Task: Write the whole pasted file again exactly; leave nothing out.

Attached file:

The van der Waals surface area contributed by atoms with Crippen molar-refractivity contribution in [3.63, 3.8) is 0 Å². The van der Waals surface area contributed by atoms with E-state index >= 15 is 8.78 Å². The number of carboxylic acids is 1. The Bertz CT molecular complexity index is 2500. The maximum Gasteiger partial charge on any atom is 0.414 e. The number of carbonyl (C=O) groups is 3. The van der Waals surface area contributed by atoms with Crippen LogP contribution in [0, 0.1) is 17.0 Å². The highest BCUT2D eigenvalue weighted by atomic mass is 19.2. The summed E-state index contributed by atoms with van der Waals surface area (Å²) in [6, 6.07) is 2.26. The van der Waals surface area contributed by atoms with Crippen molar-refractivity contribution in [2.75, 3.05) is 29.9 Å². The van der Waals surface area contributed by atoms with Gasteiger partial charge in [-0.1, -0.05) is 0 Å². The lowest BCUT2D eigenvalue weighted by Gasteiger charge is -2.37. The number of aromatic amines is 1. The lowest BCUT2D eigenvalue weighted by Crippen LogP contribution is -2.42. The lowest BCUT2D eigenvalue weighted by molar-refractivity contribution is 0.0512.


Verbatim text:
The van der Waals surface area contributed by atoms with Crippen molar-refractivity contribution in [3.63, 3.8) is 0 Å². The van der Waals surface area contributed by atoms with E-state index >= 15 is 8.78 Å². The number of carboxylic acids is 1. The Bertz CT molecular complexity index is 2500. The maximum Gasteiger partial charge on any atom is 0.414 e. The number of carbonyl (C=O) groups is 3. The van der Waals surface area contributed by atoms with Crippen LogP contribution in [0, 0.1) is 17.0 Å². The highest BCUT2D eigenvalue weighted by atomic mass is 19.2. The summed E-state index contributed by atoms with van der Waals surface area (Å²) in [6, 6.07) is 2.26. The van der Waals surface area contributed by atoms with Crippen molar-refractivity contribution in [2.75, 3.05) is 29.9 Å². The van der Waals surface area contributed by atoms with Gasteiger partial charge in [-0.1, -0.05) is 0 Å². The lowest BCUT2D eigenvalue weighted by Gasteiger charge is -2.37. The number of aromatic amines is 1. The lowest BCUT2D eigenvalue weighted by Crippen LogP contribution is -2.42. The lowest BCUT2D eigenvalue weighted by molar-refractivity contribution is 0.0512.